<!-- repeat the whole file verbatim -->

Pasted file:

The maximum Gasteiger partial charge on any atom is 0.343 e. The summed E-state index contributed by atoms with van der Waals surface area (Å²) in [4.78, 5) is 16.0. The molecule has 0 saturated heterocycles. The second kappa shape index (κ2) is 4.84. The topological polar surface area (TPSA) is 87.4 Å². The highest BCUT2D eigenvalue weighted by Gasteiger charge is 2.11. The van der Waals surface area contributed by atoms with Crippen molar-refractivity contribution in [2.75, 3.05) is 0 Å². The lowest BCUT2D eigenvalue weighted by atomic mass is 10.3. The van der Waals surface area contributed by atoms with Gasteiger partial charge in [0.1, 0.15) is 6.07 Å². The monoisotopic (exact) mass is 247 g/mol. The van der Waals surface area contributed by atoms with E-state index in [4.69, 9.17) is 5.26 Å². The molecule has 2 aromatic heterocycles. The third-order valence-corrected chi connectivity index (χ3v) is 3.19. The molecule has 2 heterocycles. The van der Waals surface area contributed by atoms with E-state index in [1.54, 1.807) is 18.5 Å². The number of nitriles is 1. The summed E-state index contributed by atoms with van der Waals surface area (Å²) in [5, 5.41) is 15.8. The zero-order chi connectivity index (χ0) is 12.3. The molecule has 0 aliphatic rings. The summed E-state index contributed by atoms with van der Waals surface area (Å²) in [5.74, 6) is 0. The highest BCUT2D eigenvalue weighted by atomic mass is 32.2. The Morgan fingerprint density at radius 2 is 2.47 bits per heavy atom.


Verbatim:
The maximum Gasteiger partial charge on any atom is 0.343 e. The summed E-state index contributed by atoms with van der Waals surface area (Å²) in [4.78, 5) is 16.0. The molecule has 0 saturated heterocycles. The second kappa shape index (κ2) is 4.84. The topological polar surface area (TPSA) is 87.4 Å². The highest BCUT2D eigenvalue weighted by Gasteiger charge is 2.11. The van der Waals surface area contributed by atoms with Crippen molar-refractivity contribution in [2.75, 3.05) is 0 Å². The lowest BCUT2D eigenvalue weighted by atomic mass is 10.3. The van der Waals surface area contributed by atoms with Gasteiger partial charge in [0.1, 0.15) is 6.07 Å². The monoisotopic (exact) mass is 247 g/mol. The van der Waals surface area contributed by atoms with E-state index in [4.69, 9.17) is 5.26 Å². The molecule has 2 aromatic heterocycles. The third-order valence-corrected chi connectivity index (χ3v) is 3.19. The molecule has 2 heterocycles. The van der Waals surface area contributed by atoms with E-state index in [1.54, 1.807) is 18.5 Å². The number of nitriles is 1. The summed E-state index contributed by atoms with van der Waals surface area (Å²) in [5, 5.41) is 15.8. The zero-order chi connectivity index (χ0) is 12.3. The molecule has 0 aliphatic rings. The summed E-state index contributed by atoms with van der Waals surface area (Å²) in [5.74, 6) is 0. The highest BCUT2D eigenvalue weighted by atomic mass is 32.2. The Morgan fingerprint density at radius 2 is 2.47 bits per heavy atom.